Thursday 21 September 2017

Healy looking out for number one as he gets ready to 'explode' into action off the bench

Returning prop steeled for battle as he admits Leinster colleague Jack McGrath 'owns' his Ireland jersey

At some stage today, Cian Healy will emerge from the bench for the first time in 24 championship matches for Ireland.
At some stage today, Cian Healy will emerge from the bench for the first time in 24 championship matches for Ireland.
David Kelly

David Kelly

AT some stage today, Cian Healy will emerge from the bench for the first time in 24 championship matches for Ireland.

"I've scored a load of tries off the bench!" smiles the Clontarf man, who is preparing for his first competitive action in five months since ripping his hamstring off the bone in a freak training accident.

Around the same juncture, Uini Atonio will lumber from the bench; he will concede a half stone to his rival but the mythology from this week has marked Ireland down as relative Lilliputians compared to their visitors; the stats betray the fact, as Ireland's pack is heavier.

Healy, whose abrasiveness was at once betrayed by his shocking injury in a breakneck sprint in training, must counter his renowned swashbuckling style for the good of the team. Well, almost.

"If I get a ball and I have one or two to beat that's when I'll be allowed to explode at it," he says. "You'll go hard at the scrum. I'm not saying I'm going to be going forward when I get in.

"You don't want to go in and try to do the miracle play and mess everything up. If I get involved, do a job first and if anything else happens, great.

"It's going to be a tough old battle but if the case came that it was going up on that side, it's something you have to think about, to not put the rest of your team and what they're working for in jeopardy.

"There's every chance I'll be coming on against the. . . whatever he is, 150kg of a prop," he adds, skewing the official figures a tad.

"There are ways of dealing with those type of props, it's lucky it's not the old ways of scrummaging. That would have been a tough day at the office. You can work with your front-row and your pack to put yourself into a position that suits you."

Cohesion is key.

"You have to work as one unit to go forward, and not to start shifting around. We just have to keep our tension. There is a lot of togetherness that is needed in a scrum at international level.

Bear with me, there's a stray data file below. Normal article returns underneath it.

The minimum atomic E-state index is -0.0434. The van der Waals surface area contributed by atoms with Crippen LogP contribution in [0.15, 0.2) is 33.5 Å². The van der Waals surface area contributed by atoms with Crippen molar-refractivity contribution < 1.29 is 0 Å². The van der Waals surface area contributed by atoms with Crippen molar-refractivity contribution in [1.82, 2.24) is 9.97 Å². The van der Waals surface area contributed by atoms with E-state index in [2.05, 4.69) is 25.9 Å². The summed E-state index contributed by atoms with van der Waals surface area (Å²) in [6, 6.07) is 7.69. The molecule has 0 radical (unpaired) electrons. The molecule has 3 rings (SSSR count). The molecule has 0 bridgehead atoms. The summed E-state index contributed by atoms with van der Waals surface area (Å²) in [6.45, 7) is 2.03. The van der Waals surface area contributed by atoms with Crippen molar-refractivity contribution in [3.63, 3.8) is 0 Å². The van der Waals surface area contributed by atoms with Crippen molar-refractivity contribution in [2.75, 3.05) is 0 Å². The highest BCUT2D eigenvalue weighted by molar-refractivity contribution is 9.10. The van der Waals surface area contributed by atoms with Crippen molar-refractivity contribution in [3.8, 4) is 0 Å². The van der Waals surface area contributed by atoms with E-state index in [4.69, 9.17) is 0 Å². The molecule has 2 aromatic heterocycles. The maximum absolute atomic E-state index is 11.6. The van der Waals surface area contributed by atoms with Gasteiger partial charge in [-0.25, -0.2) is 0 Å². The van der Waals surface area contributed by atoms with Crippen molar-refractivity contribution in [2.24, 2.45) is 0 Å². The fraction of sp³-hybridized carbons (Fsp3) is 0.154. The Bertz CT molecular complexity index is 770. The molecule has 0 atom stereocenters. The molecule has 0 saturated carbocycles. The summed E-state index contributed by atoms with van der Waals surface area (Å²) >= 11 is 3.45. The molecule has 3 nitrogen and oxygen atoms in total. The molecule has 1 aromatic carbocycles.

"There are pressures coming from everywhere. If I'm not tight with my hooker, the flanker is not tight with my leg, or the second-row is not on me, it's going to be a bad time.

"The fact we're a heavier pack doesn't necessarily matter. It's the togetherness of one pack against the togetherness of another, you know.

"Whatever pack is on song in terms of hitting together and moving forward together, all feet marching at the same time, pressure coming on at the same time, that's the way towards going to beat teams these days.

"You can see from November, the scrum was one of the pivotal points in the whole thing. Even going back further, the set-piece provided such a good platform.

"So I don't think we're in a position where we have to worry about our scrum. It's something we can look at as a big platform to play with."

Healy knows he needs to make an impression for the team, but also to wrestle back his number one status in the No 1 slot.

"Jack McGrath is owning that jersey at the moment and I've got to put in performances to try and get it," he says.

"It's terrible but I was delighted as well, watching him in November he had some serious performances and then all through the season with Leinster.

"It's tough to watch but we work so well as a team that I'm delighted to see him going out and killing other props and playing well.

"But that as well kept me in mind to stay on top of my diet, to do the extra bit of rehab because you know you're not going to go back in and slot straight into a position, you're going into a fight."

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